Crime in the streets is this week’s theme. Two low budget flicks that came and went from the screen in the final blink of a dead man’s eye.
The Gangster (1947) Gordon Wiles
Unconventional gangster flick with Barry Sullivan as a hardened, self made, top dog gangster who becomes obsessed with a beautiful dame (Belita). Meanwhile he soon finds himself being squeezed out of his territory by another outfit headed up by the snarly Sheldon Leonard. Each of his weaknesses are slowly exposed, the politicians once in his pocket are no longer there, and other hoods are no longer willing to back him up. His downfall is inevitable.
Sullivan’s character is obsessive and paranoid when it come to his girl and bitter, cold-hearted and cynical toward everyone else. Despite being a low-budget production director Gordon Wiles paints the sets with a shadowed noirish light. And the sets, though obviously backlot, are very stylized, the shadowy ironwork on the elevated train, the rain soaked streets, the details in the soda fountain shop add an engaging arty flavor. The look and detail most likely stems from director Gordon Wiles background as an art director. There is also a winning melodramatic score by Louis Gruenberg. Yet for all these nice touches there is something about the film that does not crystallize. All these nice pieces yet the whole does not ring true and leaves you unfilled.
The film represented a reteaming of Barry Sullivan and Belita one year after they appeared in the 1946 oddity, “Suspense.” Supporting cast include Charles McGraw, John Ireland, Virginia Christine, Harry Morgan, Akim Tariroff, Elisha Cook Jr. and Leif Erickson. Also look for Shelley Winters in a small role. The script was co-written by the soon to be blacklisted Dalton Trumbo.
Crime Wave (1954) Andre de Toth
“Crime Wave” reunited director Andre deToth, producer Bryan Foy along with actors Phyllis Kirk and Charles Buchinsky (aka Bronson) whom only the year before made the classic 3-D horror film, “House of Wax.” Made in 13 days, two days under budget, “Crime Wave” is a minor gem, a blend of dark lighting and shade, mixed with natural light. Shot on location in both Los Angeles and Glendale, California, cinematographer Bert Glennon’s camera weaves its way through the city streets creating a realistic your are there impression.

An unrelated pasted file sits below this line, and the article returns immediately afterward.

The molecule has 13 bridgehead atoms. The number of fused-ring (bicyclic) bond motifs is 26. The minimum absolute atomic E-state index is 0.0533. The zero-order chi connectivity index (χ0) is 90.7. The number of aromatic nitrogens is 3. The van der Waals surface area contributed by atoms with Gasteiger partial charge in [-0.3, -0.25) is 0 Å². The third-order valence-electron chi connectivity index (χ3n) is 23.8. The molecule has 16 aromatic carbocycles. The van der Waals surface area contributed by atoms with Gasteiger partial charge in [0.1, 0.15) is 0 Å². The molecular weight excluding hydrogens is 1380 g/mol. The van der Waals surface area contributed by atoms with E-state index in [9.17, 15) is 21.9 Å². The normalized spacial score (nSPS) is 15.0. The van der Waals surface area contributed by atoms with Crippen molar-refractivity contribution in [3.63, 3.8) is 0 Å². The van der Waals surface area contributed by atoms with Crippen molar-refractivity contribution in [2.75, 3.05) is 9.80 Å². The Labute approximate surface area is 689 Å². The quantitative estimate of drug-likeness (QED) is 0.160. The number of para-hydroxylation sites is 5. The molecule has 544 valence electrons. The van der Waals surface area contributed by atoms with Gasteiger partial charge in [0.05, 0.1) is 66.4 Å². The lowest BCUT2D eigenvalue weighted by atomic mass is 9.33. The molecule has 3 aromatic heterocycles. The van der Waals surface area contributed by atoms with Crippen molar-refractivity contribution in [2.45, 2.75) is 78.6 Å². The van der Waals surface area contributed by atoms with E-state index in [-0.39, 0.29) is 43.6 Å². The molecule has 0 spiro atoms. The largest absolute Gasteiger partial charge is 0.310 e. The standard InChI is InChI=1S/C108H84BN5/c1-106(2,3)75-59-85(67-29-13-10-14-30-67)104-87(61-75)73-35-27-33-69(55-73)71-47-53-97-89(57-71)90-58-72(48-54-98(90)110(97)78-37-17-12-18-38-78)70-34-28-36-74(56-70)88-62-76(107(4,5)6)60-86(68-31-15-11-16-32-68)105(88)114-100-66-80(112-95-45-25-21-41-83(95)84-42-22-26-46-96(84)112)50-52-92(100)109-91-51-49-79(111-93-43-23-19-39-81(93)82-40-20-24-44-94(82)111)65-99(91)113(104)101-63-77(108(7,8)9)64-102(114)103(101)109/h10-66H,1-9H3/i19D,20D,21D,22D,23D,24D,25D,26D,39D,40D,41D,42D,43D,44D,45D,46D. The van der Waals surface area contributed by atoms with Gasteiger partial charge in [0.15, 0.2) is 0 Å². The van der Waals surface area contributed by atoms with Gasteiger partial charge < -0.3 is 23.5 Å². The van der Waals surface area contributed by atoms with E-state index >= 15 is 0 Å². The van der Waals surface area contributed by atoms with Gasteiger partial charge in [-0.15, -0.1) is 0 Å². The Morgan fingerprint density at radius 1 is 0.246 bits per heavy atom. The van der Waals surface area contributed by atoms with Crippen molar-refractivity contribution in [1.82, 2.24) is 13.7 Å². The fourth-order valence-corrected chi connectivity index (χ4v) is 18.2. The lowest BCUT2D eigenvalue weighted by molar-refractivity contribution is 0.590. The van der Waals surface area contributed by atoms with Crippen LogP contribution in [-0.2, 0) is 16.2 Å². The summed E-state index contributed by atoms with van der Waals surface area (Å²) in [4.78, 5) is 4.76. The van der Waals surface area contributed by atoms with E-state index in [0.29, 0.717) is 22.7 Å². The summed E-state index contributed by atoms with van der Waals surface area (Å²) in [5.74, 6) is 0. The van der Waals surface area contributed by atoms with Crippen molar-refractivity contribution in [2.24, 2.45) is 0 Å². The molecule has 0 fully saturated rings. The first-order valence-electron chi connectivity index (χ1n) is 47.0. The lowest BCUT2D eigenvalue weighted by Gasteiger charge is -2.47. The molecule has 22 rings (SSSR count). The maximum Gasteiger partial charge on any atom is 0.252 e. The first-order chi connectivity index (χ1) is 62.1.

The film stars noir favorite Sterling Hayden, this time on the right side of the law. As police Lt. Sims, Hayden is a tough, rumpled, sanctimonious cop ready to stomp on any ex-con who crosses his path. Sims has it in for Steve Lacy (Gene Nelson), an ex-con, now married and gone straight. When members of Steve’s former gang break out of San Quentin, killing a cop and a gas attendant along the way, they hold up in Steve’s apartment against his will. They also force Steve into participating in their big plan to rob a local bank. Sims meanwhile figures Steve is just going back to his old ways and dragging his innocent wife, Ellen (Phyllis Kirk) down with him.
What really sparkles here is the camera work by Bert Glennon and a devilish supporting cast. This was Gene Nelson’s first dramatic role. Most of his previous work had been in musicals like “She’s Working Her Way Through College,” “Lullaby of Broadway” and “Three Sailors and a Girl.” Later on Gene would turn to directing working on such films as “Kissin’ Cousins” and “Harum Scarum”, both with Elvis, and “Hootenanny Hoot!” He eventually settled into directing TV shows. But here he displays a keen ability to be a solid dramatic actor. A young ex-con caught in the middle, forced to go along with his former cohorts or suffer the consequences. And his cohorts are some pretty nasty guys. Ted deCorcia is Doc Penny, the leader of the gang and Charles Buchinsky is a nasty hot headed Ben Hastings. As one point Hastings points his gun at Steve’s pretty wife Ellen and with a bit of a deranged smile on his face asks Doc if he wants him to “clip a curl off the cutie.”
Andre deToth made only two film noirs in his career, this film and the earlier underrated 1948 film, “Pitfall” with Dick Powell and Elizabeth Scott. The script, by Crane Wilber, is based on a Saturday Evening Post story called “Criminal’s Mark.” Wilbur also wrote “He Walked by Night,” “Women’s Prison” and “The Phenix City Story.” Wilbur directed a series of films including “Inside the Walls of Folsom Prison” and “The Bat.”